Emirate increasingly putting development projects on hold
Abu Dhabi’s Tourism Development & Investment Company (TDIC) has cut its planned expenditure for 2011 and delayed a raft of projects as the emirate revises down its growth plans and tries to exercise more financial discipline.
TDIC said in the prospectus for a planned bond issue that it had cut its 2011 budget from AED18.6bn ($5.06bn) to AED13.4bn. It also confirmed that GDP growth and population assumptions used in the emirate’s 2030 Economic Vision were being revised downwards (MEED 03:06:11).
The downgrade of growth forecasts in Abu Dhabi has already led the Department of Transport to scale back its pipeline of projects.
|TDIC Financial Results|
“Whilst the long-term strategy remains in place, the government is focusing on ensuring that financial discipline is maintained and identifying specific projects which, in light of changed circumstances, may be deferred or adapted to reflect those circumstances,” says the TDIC prospectus, published in late June.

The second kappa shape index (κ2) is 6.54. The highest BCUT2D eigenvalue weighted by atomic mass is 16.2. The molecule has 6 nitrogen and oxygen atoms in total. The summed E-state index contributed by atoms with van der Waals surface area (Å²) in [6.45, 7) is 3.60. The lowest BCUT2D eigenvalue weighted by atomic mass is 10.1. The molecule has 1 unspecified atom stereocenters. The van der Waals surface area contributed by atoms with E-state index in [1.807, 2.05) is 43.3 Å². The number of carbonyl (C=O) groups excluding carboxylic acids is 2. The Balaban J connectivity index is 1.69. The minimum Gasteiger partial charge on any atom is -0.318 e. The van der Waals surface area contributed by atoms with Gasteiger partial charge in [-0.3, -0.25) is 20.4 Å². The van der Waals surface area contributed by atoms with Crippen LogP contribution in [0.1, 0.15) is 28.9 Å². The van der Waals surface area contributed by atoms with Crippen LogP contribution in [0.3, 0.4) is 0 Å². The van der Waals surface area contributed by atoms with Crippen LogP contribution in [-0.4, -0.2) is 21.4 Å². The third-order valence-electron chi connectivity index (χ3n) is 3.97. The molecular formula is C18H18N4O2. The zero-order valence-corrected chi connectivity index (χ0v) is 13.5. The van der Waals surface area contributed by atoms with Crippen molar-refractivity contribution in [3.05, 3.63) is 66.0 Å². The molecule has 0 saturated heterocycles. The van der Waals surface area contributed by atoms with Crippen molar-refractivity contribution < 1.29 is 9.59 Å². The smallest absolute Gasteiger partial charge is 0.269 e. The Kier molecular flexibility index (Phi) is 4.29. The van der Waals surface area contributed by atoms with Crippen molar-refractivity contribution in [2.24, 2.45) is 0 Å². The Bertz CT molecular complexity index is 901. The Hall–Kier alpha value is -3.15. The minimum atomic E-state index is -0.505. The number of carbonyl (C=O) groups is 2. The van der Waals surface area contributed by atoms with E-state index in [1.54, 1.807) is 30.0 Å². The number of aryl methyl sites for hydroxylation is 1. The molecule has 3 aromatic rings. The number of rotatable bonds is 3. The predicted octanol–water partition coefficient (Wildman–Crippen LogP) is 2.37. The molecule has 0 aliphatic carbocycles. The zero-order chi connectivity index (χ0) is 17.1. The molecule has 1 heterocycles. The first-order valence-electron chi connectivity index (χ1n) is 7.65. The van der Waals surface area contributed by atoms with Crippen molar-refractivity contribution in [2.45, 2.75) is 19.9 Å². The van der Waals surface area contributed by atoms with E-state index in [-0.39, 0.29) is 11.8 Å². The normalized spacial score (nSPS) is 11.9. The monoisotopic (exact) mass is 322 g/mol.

It is the latest sign that Abu Dhabi is scaling back its ambitions and trying to control spending. MEED revealed in June that the value of infrastructure contracts awarded in Abu Dhabi in the second quarter fell by 81 per cent (MEED 24:06:11).
“Abu Dhabi is trying to get its house in order, but is suffering from a lack of direction. Its development model was really based on just following Dubai,” says a UAE-based economist. “The non-oil recovery is progressing in Dubai, but it is just not progressing in Abu Dhabi.”
TDIC said it took the decision to delay new projects in late 2010, as a result of its view that operations “would continue to be adversely affected by the current global economic slowdown, and in particular by the downward pressure on real-estate sales prices.”
TDIC is currently on an investor roadshow to gauge appetite for a potential bond issue. It is still unclear if the company will go ahead with an issue after two other UAE companies, Dolphin Energy and Majed al-Futtaim put bond issues on hold because of high pricing in the debt markets.